Time really is money with increasingly popular cooperative time banks

Time really is money with increasingly popular cooperative time banks
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Jennie Weakley is a time bank enthusiast with Unity in Our Community TimeBank in Southwest Detroit. For nearly 10 years, she’s used time banking to get the windows of her home washed and her house deep cleaned, in addition to babysitting, pet sitting, and house sitting. She gives a lot of transportation to the time bank (including rides to the airport), organizes multicultural cooking classes, and does local event support, such as ticket taking.


In a time bank, all these things add up. You see, time banking is a system whereby everyone’s time is the same. For example, you can give an hour of childcare, and you now have an hour in your time bank. You can then spend that hour on a mechanic to rotate the tires on your car. The exchange value is in time, but it’s not in the same moment, or even with the same person. In this example, the mechanic just earned an hour of time to spend—perhaps on someone to mow their lawn.

This time is traded throughout a local time banking community, or even throughout the country: For example, you find yourself in another city and need a ride to the airport. You could spend your time banked in your hometown on a ride in the city you’re visiting.

These transactions are handled digitally, through a cooperative software called hOurworld. Created by three visionaries in Portland, Maine, in 2010, they capitalize the O because the software is for “Our World” and open to the ideas of everyone in the hOurworld time banking system.

Think of it as online banking, without the hassles of money or direct deposit: You replenish and spend based on the time you give and receive.

The software counts over 44,000 “members” around the world, participating in 547 different time banks. Some of these time banks are new, and some have been around for more than 20 years. In aggregate, their members have provided 2.3 million hours of service through the hOurworld platform. The number of time banks using the software has more than doubled in the last five years.

Stephen Beckett, the coder of the hOurworld software, says time banking is simply providing those in your time banking community a friendly, neighborly favor. “I come over and shovel the snow in your driveway. I mark down in my account that I did an hour of service. In your account it shows you owe an hour. But you’re not bound to it. Nothing is given in consideration for anything else. We’re simply accounting for the time that we spend essentially volunteering the time that we have to help our neighbors.”

The problem, says hOurworld co-founder Terry Daniels, is that people get so into the groove of helping their neighbors that they neglect to record their hours. Often, as people in the time bank get to know each other, the “transactions” don’t get recorded—it just becomes people helping other people in their community.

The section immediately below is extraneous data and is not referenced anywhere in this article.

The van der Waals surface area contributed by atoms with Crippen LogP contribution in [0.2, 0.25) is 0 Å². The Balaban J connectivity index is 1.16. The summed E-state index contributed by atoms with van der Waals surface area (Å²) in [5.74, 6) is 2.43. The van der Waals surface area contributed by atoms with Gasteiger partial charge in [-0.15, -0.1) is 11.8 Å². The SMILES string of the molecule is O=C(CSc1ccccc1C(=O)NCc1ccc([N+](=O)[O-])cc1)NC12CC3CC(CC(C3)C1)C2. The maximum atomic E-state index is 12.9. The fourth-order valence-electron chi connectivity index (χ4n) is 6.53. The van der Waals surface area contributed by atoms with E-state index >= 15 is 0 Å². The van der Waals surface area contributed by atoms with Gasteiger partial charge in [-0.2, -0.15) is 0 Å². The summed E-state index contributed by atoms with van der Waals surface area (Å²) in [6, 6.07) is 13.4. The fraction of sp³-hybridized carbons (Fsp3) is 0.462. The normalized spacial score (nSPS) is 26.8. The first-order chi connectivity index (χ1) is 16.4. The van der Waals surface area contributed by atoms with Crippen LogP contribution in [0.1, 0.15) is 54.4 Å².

The top services people are spending their time giving and receiving vary from time bank to time bank, but most include the hours of volunteer time to make the time bank run smoothly, including managing meetings, orientations, printing promotional and informational materials and website updates. Youth and elder care, arts and crafts, transportation, construction, home repair and yard care are all common. Each time bank is unique, and some, like the Portland, Maine, time bank, even offer sailing and kayaking.

Each time bank has a service list members can post to—what they are offering or what they need.

The two largest time banks in the hOurworld system are ArchCare in New York City with over 2,200 members and Partners in Care. Both support aging populations, giving the elderly ways to contribute to their communities, and providing them with the support they need to live more independent lives. Other large time banks thrive in Cambridge, Massachusetts, Los Angeles, Detroit, Clearwater, Louisville, and Milwaukee.

The software is available for use by time banks for free, because the cooperative didn’t think it was right to charge people who were trying to avoid money transactions. Some time banks that are able to collect money do pay the cooperative in order to help cover the cost of the servers and updates. It is otherwise free to implement and use, in recognition that most time banks are about trading in time, not money.

Unity in Our Community is a part of the Michigan Alliance of TimeBanks, and together the different groups made the decision to implement hOurworld software in 2011. Today, most time banks in the country use hOurworld, enabling nationwide trade among thousands of people.

“It’s beautiful we have the ability to create our own currency,” says Daniels. “Everyone’s time is equal. It’s recognizing someone’s life energy as equal to your own. Historically, we come from groups of 150 people that had an economy of reciprocity. This is an ode to that vibration of equality and community.”

While the hOurworld software facilitates time banking nationwide, Daniels says time banking is more about relationships, and asking yourself, “What do you want to get and what do you want to give?”

In addition, exchanging hours in this way can also be a part of a larger divestment strategy, and can lead to a shift in consciousness about time. “There’s magic,” in it, he says. “That’s why we do this.”

Valerie Vande Panne is a writing fellow and chief correspondent at Local Peace Economy, a project of the Independent Media Institute. She is an independent reporter and essayist whose work has appeared in Columbia Journalism Review, In These Times, Politico, and many other publications.

This article was produced by Local Peace Economy, a project of the Independent Media Institute.

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